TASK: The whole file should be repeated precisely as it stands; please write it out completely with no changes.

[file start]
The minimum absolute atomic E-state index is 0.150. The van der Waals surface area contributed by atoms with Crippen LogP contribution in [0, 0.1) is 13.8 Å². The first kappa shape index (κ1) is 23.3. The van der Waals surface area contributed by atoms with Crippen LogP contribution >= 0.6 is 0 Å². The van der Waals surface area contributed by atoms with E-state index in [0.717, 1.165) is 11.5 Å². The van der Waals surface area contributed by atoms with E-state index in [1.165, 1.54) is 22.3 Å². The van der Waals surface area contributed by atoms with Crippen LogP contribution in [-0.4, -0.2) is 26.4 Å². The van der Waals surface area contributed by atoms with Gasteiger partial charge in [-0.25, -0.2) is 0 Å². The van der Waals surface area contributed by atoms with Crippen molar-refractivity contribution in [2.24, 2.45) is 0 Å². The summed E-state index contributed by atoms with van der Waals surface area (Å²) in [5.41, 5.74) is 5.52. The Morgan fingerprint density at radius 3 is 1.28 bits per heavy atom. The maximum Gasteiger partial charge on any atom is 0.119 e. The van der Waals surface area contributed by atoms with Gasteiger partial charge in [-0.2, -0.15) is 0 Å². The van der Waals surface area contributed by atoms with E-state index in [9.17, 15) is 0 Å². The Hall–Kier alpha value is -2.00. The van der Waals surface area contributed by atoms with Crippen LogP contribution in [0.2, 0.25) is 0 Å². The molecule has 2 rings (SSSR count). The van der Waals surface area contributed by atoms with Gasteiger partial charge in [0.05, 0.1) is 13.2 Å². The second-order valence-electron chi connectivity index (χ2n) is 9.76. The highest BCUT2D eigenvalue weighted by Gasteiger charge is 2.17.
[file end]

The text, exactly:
The minimum absolute atomic E-state index is 0.150. The van der Waals surface area contributed by atoms with Crippen LogP contribution in [0, 0.1) is 13.8 Å². The first kappa shape index (κ1) is 23.3. The van der Waals surface area contributed by atoms with Crippen LogP contribution >= 0.6 is 0 Å². The van der Waals surface area contributed by atoms with E-state index in [0.717, 1.165) is 11.5 Å². The van der Waals surface area contributed by atoms with E-state index in [1.165, 1.54) is 22.3 Å². The van der Waals surface area contributed by atoms with Crippen LogP contribution in [-0.4, -0.2) is 26.4 Å². The van der Waals surface area contributed by atoms with Gasteiger partial charge in [-0.25, -0.2) is 0 Å². The van der Waals surface area contributed by atoms with Crippen molar-refractivity contribution in [2.24, 2.45) is 0 Å². The summed E-state index contributed by atoms with van der Waals surface area (Å²) in [5.41, 5.74) is 5.52. The Morgan fingerprint density at radius 3 is 1.28 bits per heavy atom. The maximum Gasteiger partial charge on any atom is 0.119 e. The van der Waals surface area contributed by atoms with Gasteiger partial charge in [-0.2, -0.15) is 0 Å². The van der Waals surface area contributed by atoms with E-state index in [9.17, 15) is 0 Å². The Hall–Kier alpha value is -2.00. The van der Waals surface area contributed by atoms with Crippen LogP contribution in [0.2, 0.25) is 0 Å². The molecule has 2 rings (SSSR count). The van der Waals surface area contributed by atoms with Gasteiger partial charge in [0.05, 0.1) is 13.2 Å². The second-order valence-electron chi connectivity index (χ2n) is 9.76. The highest BCUT2D eigenvalue weighted by Gasteiger charge is 2.17.